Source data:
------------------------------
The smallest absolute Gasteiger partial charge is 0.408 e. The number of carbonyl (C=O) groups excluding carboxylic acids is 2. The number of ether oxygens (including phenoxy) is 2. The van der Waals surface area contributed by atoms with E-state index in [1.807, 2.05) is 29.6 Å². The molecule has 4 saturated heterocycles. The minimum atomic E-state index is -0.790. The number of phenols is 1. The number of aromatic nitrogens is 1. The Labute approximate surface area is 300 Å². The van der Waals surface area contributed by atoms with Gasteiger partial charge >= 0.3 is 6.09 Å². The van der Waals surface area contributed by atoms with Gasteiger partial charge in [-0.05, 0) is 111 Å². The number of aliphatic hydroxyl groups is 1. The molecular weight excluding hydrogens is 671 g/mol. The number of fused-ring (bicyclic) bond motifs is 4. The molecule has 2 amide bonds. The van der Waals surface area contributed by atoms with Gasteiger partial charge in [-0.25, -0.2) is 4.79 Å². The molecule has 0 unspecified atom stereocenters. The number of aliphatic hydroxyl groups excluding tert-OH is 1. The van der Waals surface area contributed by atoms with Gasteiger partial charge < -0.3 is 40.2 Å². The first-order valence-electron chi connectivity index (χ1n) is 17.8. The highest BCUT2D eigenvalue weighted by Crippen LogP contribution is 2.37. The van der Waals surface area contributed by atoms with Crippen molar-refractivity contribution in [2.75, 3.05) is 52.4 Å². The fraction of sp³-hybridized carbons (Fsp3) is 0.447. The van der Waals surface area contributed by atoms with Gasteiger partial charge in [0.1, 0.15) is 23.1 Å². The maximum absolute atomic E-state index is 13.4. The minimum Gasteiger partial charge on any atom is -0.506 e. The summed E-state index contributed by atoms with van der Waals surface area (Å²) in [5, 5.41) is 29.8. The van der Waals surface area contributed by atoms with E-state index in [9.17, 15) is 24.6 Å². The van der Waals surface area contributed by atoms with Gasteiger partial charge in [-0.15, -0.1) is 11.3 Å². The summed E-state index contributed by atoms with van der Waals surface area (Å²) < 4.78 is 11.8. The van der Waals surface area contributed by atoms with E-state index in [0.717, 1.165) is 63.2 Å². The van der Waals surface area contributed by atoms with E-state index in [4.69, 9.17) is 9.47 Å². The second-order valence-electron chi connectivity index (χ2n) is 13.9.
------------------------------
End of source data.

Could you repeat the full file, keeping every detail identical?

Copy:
The smallest absolute Gasteiger partial charge is 0.408 e. The number of carbonyl (C=O) groups excluding carboxylic acids is 2. The number of ether oxygens (including phenoxy) is 2. The van der Waals surface area contributed by atoms with E-state index in [1.807, 2.05) is 29.6 Å². The molecule has 4 saturated heterocycles. The minimum atomic E-state index is -0.790. The number of phenols is 1. The number of aromatic nitrogens is 1. The Labute approximate surface area is 300 Å². The van der Waals surface area contributed by atoms with Gasteiger partial charge >= 0.3 is 6.09 Å². The van der Waals surface area contributed by atoms with Gasteiger partial charge in [-0.05, 0) is 111 Å². The number of aliphatic hydroxyl groups is 1. The molecular weight excluding hydrogens is 671 g/mol. The number of fused-ring (bicyclic) bond motifs is 4. The molecule has 2 amide bonds. The van der Waals surface area contributed by atoms with Gasteiger partial charge in [-0.25, -0.2) is 4.79 Å². The molecule has 0 unspecified atom stereocenters. The number of aliphatic hydroxyl groups excluding tert-OH is 1. The van der Waals surface area contributed by atoms with Gasteiger partial charge < -0.3 is 40.2 Å². The first-order valence-electron chi connectivity index (χ1n) is 17.8. The highest BCUT2D eigenvalue weighted by Crippen LogP contribution is 2.37. The van der Waals surface area contributed by atoms with Crippen molar-refractivity contribution in [2.75, 3.05) is 52.4 Å². The fraction of sp³-hybridized carbons (Fsp3) is 0.447. The van der Waals surface area contributed by atoms with Gasteiger partial charge in [0.1, 0.15) is 23.1 Å². The maximum absolute atomic E-state index is 13.4. The minimum Gasteiger partial charge on any atom is -0.506 e. The summed E-state index contributed by atoms with van der Waals surface area (Å²) in [5, 5.41) is 29.8. The van der Waals surface area contributed by atoms with E-state index in [9.17, 15) is 24.6 Å². The van der Waals surface area contributed by atoms with Gasteiger partial charge in [-0.15, -0.1) is 11.3 Å². The summed E-state index contributed by atoms with van der Waals surface area (Å²) < 4.78 is 11.8. The van der Waals surface area contributed by atoms with E-state index in [0.717, 1.165) is 63.2 Å². The van der Waals surface area contributed by atoms with E-state index in [4.69, 9.17) is 9.47 Å². The second-order valence-electron chi connectivity index (χ2n) is 13.9.